Want to Age Well? Start Young

reflections on staying healthy and youthful despite the passage of time

Barbara Arnold

Leading an active, healthy lifestyle can help keep your biological age lower. (Photo via Unsplash)
Leading an active, healthy lifestyle can help keep your biological age lower. (Photo via Unsplash)

Google the term Active Aging, and you’ll find a ton of stuff. 

“Active Aging is the process of optimizing opportunities for health, participation, and security in order to enhance quality of life as people age,” according to the World Health Organization. 

The International Council on Active Aging (yes there really is such a group) says Active Aging promotes the vision of all individuals – regardless of age, socioeconomic status, or health – fully engaging in life within all seven dimensions of wellness: emotional, environmental, intellectual/cognitive, physical, professional/vocational, social, and spiritual. 

There’s even an Active Aging Week. This year, it’s Oct. 3-9. 

Me, I prefer to keep things simple. Like a longtime family friend in his 80s, when asked how he’s doing, he replies with a chuckle: “I’m vertical today, and you?” 

“Old age is like everything else. To make a success of it, you’ve got to start young.” –Teddy Roosevelt

So to be successful in aging, what age should you start? Experts say 25. Yup, it’s all downhill after that. That’s when your skin starts to show the signs of aging. By 30, your skin will unveil visible evidence: age spots, blotchiness, dryness, dullness, fine lines, roughness, uneven skin tone, visible pores, and wrinkles. 

Ah youth, that time when you know you’ll live forever. And then boom, there comes a time in most everyone’s life when they realize they’re going to die one day … despite the promise of fountain of youth hormones, and cryonics, where doctors freeze human bodies hoping they come back to life later on.

A neighbor of mine had his epiphany when he turned 40. He didn’t like what he saw in the mirror, and promptly got serious about eating healthfully and exercising intentionally. The result: He dropped mega- pounds, and looks and feels 10 years younger. Thus, the distinction between chrono and bio age.

“Age is just a number. It’s totally irrelevant unless, of course, you happen to be a bottle of wine.” –Dame Joan Collins, English actress

“Chronological Age” is the number of years you’ve been alive since birth, while “Biological Age” refers to how old or young you look and feel based on physical characteristics and mental functions. Your biological age is influenced by various factors. Genetics plays a significant role. Other factors include diet and nutrition and physical activity. And with regards to how you look and feel and death, crap happens. 

My epiphany regarding life and death happened in my early 20s shortly after I started my first job in Chicago. I was dating a Lutheran minister, the older brother of a cherished childhood friend. His church was in Wicker Park, a gentrifying neighborhood much like East Lakeview, where I lived near the lakefront at Belmont and Broadway. On a date, we went to Saint Joseph Hospital at Diversey and Lake Shore Drive to visit some members of his congregation who had been hospitalized unexpectedly. They were young men who had lost weight quickly. Some had purplish spots on their skin. While he administered olive oil or holy water from vials in a small wooden box, at his direction, I would hold their hand or gently stroke their forearm. Four of my friends died from this insidious disease called HIV/AIDs: two male hair stylists, a guy neighbor, and a fellow female Badger. This was serious crapola happening here, and I lived it.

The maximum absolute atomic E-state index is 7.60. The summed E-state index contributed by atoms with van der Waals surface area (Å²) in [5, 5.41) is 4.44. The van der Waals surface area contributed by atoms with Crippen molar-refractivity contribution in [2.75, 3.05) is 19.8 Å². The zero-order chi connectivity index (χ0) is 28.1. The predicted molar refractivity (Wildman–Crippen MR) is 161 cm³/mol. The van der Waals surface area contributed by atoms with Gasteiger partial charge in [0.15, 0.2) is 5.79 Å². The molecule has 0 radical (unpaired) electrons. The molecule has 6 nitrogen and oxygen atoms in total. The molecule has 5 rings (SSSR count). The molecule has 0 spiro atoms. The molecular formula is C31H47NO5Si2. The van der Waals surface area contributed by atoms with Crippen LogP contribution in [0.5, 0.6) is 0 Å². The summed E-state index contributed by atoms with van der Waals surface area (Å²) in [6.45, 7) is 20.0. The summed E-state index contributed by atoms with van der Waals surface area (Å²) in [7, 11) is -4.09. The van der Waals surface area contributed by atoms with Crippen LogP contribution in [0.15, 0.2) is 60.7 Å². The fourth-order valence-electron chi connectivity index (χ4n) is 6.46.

Later, in my early 30s, I was in Eau Claire for family care-giving. My dad had just endured his nth colon cancer surgery. His first was when I was 10. Now dad delighted in sharing he no longer had a butthole; it was sewn up. In its place, he proudly sported a colostomy bag attached to a stoma in his belly. And if that bag burst, yours truly would be called upon to clean everything up.  Care-giving fun? NOT! 

Enter genetics. You can’t control that. Due to a family history of colon cancer, I now would be getting that enviable colonoscopy procedure every five years rather than every 10 years like the general population.

While home, I happened to catch an article about skin cancer with very graphic photos in the Star Tribune. Gee, I had a mole on my upper lip that looked exactly like one photo. So I got into to see Dr. Caryn Schulz, a dermatologist and fellow Old Abe. She took a biopsy, and by the time I got back to Chicago, she was frantically trying to track me down to let me know I had basal cell carcinoma, which needed to be treated ASAP. Which I did. And going forward, I changed my sun worshiping lifestyle.

Enter behaviors. Can control that. But wait a minute, I grew up playing in the sun and water on the shores of Lake Altoona for the first 10 years of my life. For all intents and purposes, I was that little blonde-haired pig-tailed girl in the Coppertone ads that said “Don’t be a Paleface,” and “TAN don’t burn use COPPERTONE.” Now, when out in the sun doing anything, I would slather my face with zinc oxide and when SPF creams became available, choose SPF 30 or 50 or higher. Sunhats: YES! Tanning booths: NO!

Active Aging, you bet. My story is to be continued, as there’s more to tell. For now, I’ll share the lovely Lucille Ball’s advice:

“The secret of staying young is to live honestly, eat slowly, and lie about your age.”

Stay tuned for part two of Volume One contributor Barbara Arnold’s reflections on active aging. 

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